Recently, former president and Republican front-runner Donald Trump voiced his concerns about artificial intelligence (AI), branding it as “dangerous and scary.”
He spotlighted the formidable capabilities of deepfakes, which can range from fabricating false product endorsements to potentially altering the course of warfare.
In a recent interview on Fox Business, reflecting on a personal encounter, Trump recounted:
“I saw somebody ripping me off the other day where they had me making a speech about their product. I said I’ll never endorse that product. You can’t even tell the difference. It looks like I’m actually endorsing it,” he said. “You can get that into wars and other things.”
He warned of the broader implications, suggesting that such manipulation could extend into areas as grave as warfare.
Trump emphasized the urgent need for action against the potential threats posed by artificial intelligence (AI), labeling it as possibly the most perilous of all due to the lack of concrete solutions.
In the same interview, he reiterated his criticisms of Central Bank Digital Currencies (CBDCs), deeming them extremely hazardous. Furthermore, Trump disclosed his decision not to reappoint Jay Powell as the chair of the Federal Reserve, criticizing Powell’s approach as politically motivated and suggesting that his interest rate policies might be aimed at influencing electoral outcomes.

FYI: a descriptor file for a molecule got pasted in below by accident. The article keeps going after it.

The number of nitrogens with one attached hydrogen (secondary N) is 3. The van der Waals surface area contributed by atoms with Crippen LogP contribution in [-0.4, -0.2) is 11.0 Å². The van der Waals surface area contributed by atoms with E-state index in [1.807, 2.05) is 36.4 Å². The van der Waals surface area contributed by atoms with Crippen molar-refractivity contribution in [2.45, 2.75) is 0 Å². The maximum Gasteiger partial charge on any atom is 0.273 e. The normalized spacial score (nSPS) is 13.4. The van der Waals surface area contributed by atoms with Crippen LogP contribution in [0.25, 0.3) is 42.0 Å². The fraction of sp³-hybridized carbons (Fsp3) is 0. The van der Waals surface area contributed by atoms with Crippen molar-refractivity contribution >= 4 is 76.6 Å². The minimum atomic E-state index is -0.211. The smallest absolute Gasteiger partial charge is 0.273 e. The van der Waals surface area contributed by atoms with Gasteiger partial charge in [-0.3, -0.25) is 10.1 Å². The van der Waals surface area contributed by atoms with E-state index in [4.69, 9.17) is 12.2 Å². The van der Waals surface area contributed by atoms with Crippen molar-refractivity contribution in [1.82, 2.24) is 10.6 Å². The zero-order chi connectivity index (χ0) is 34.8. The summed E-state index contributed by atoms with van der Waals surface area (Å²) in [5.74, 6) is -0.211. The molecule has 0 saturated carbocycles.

He cautioned that such a currency could lead to scenarios where funds vanish from people’s bank accounts. This statement aligns with remarks Trump made last month in New Hampshire, where he emphatically stated his opposition to CBDCs, labeling them a “dangerous threat to freedom” and vowing to obstruct the Federal Reserve’s efforts to introduce a formal digital currency.
While the Republican party has been introducing crypto-friendly regulations, Trump, if returned to office, is expected to appoint regulators who may favor digital asset firms more than the current Biden administration, known for its general skepticism towards the crypto sector.
The Federal Reserve has yet to take a clear position on digital currency , though it is actively considering the prospects amidst the burgeoning private crypto market. The central bank’s deliberations are partly driven by concerns that private digital currencies could evolve into a decentralized financial system, operating beyond the regulatory reach of the federal government.
This comes as the Biden Administration, through a 2022 executive order, set in motion a process for government agencies to formulate policy guidelines and a potential regulatory structure for digital assets.
Federal Reserve Chair Jerome Powell, in his congressional testimony last year, indicated that the journey towards establishing a CBDC is a prolonged one, with no definitive stance yet on its viability. Powell highlighted the extensive evaluation underway to gauge public interest in such a system, a project that would necessitate approval from both Congress and the executive branch.